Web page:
TAXES ARE unpopular enough without being imposed retroactively. Massachusetts residents who are being hit with capital gains tax bills from the first half of 2002 deserve a refund.
The problem dates to the Legislature's vote in 2002 to raise capital gains tax rates beginning on May 1 of that year. The Supreme Judicial Court ruled in 2004 that, under the Massachusetts Constitution, taxes cannot be raised midyear. The SJC gave the Legislature a choice: Put off the tax increase to January 2003 or impose it retroactively to January 2002. The Legislature chose the latter path, which brought in more revenue to the state but is unfair to residents who made financial decisions, such as whether to sell a home, under one set of tax expectations only to have them change after the fact.
Initially the Revenue Department delayed sending out the retroactive tax bills, hoping that the Legislature would devise a solution. But preliminary assessments went out earlier this month, and the only relief from the Legislature was a plan to forgive the tax for people who would pay $100 or less and a waiver of interest payments for everybody else.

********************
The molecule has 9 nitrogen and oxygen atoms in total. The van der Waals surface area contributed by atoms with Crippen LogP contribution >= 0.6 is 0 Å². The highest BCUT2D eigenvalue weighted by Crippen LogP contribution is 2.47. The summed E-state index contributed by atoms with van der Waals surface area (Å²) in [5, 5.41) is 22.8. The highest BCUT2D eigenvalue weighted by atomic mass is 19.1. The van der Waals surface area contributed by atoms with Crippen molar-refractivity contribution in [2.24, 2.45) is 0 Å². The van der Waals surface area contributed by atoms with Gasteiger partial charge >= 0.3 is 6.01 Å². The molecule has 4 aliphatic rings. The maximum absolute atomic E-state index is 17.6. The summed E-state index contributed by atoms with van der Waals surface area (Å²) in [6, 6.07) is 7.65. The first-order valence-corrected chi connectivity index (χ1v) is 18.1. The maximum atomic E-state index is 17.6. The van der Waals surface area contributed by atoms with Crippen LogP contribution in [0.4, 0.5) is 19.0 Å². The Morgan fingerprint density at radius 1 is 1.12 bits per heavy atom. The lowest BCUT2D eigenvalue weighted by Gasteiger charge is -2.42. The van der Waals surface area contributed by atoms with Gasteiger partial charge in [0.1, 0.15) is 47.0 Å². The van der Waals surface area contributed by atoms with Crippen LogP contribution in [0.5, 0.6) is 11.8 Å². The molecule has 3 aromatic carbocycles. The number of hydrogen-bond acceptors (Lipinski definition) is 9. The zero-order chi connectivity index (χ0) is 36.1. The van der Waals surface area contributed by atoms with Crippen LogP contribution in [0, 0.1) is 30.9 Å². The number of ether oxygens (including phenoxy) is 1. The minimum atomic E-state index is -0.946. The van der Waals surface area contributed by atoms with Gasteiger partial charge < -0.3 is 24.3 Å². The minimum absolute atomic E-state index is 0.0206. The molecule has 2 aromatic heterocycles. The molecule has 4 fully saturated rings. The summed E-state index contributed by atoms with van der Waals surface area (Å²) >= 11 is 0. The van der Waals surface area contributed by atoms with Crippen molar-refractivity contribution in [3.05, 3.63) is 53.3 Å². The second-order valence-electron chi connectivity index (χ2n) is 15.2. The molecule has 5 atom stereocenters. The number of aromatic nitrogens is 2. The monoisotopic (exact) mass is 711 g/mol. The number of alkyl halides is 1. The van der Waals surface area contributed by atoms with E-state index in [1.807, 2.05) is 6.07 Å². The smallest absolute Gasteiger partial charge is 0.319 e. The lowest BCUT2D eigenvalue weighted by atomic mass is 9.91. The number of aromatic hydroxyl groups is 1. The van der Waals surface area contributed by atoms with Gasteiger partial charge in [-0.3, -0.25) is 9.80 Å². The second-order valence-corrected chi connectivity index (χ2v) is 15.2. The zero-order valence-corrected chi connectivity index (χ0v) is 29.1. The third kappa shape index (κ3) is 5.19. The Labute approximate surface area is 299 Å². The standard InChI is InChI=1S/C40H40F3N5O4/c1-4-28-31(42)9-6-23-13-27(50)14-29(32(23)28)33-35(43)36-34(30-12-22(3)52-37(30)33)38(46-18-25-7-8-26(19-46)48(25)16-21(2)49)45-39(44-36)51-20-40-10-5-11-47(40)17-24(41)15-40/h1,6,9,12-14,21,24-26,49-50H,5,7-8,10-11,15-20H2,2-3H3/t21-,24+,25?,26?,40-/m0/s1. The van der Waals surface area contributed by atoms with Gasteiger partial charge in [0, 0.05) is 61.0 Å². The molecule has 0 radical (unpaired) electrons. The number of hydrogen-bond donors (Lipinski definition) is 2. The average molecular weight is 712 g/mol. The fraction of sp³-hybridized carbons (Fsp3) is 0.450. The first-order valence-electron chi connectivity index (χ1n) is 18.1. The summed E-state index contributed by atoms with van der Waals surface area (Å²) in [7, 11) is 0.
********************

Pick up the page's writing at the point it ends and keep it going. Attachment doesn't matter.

That proposal was included in a broader bill closing tax loopholes. Governor Romney sent the entire bill back with a suggestion that the lawmakers reject retroactivity in favor of a phased-in refund -- about $250 million spread over three years. The Legislature should adopt Romney's plan.
It would involve a loss of revenue of about $85 million this fiscal year as well as in 2007 and 2008, money that could be spent on education and social programs. But the retroactive tax bills are so unfair that the state should send back the money. A phased-in process would reduce the strain on the budget, and revenues are growing sufficiently so the refunds would not cause a crisis.
The governor's plan builds on suggestions by Senator Cynthia Creem, a Newton Democrat who is cochairman of the Revenue Committee, and lawyers for Engel and Schultz, a Boston law firm that brought the suit which prompted the SJC decision. Creem's support shows that the plan enjoys bipartisan backing. A spokesman for Engel and Schultz says the firm would forgo another lawsuit if the Legislature adopted the governor's plan. It's time to refund the money and get the question out of the courts.
Many of the 157,000 people eligible for refunds are quite wealthy. Romney himself might get one, which he said he would donate to charity. But many are middle-class people who generated capital gains in 2002. Wealthy or not, they should not be taxed retroactively. The Legislature would send a strong message about its commitment to sound tax policy by adopting the governor's plan.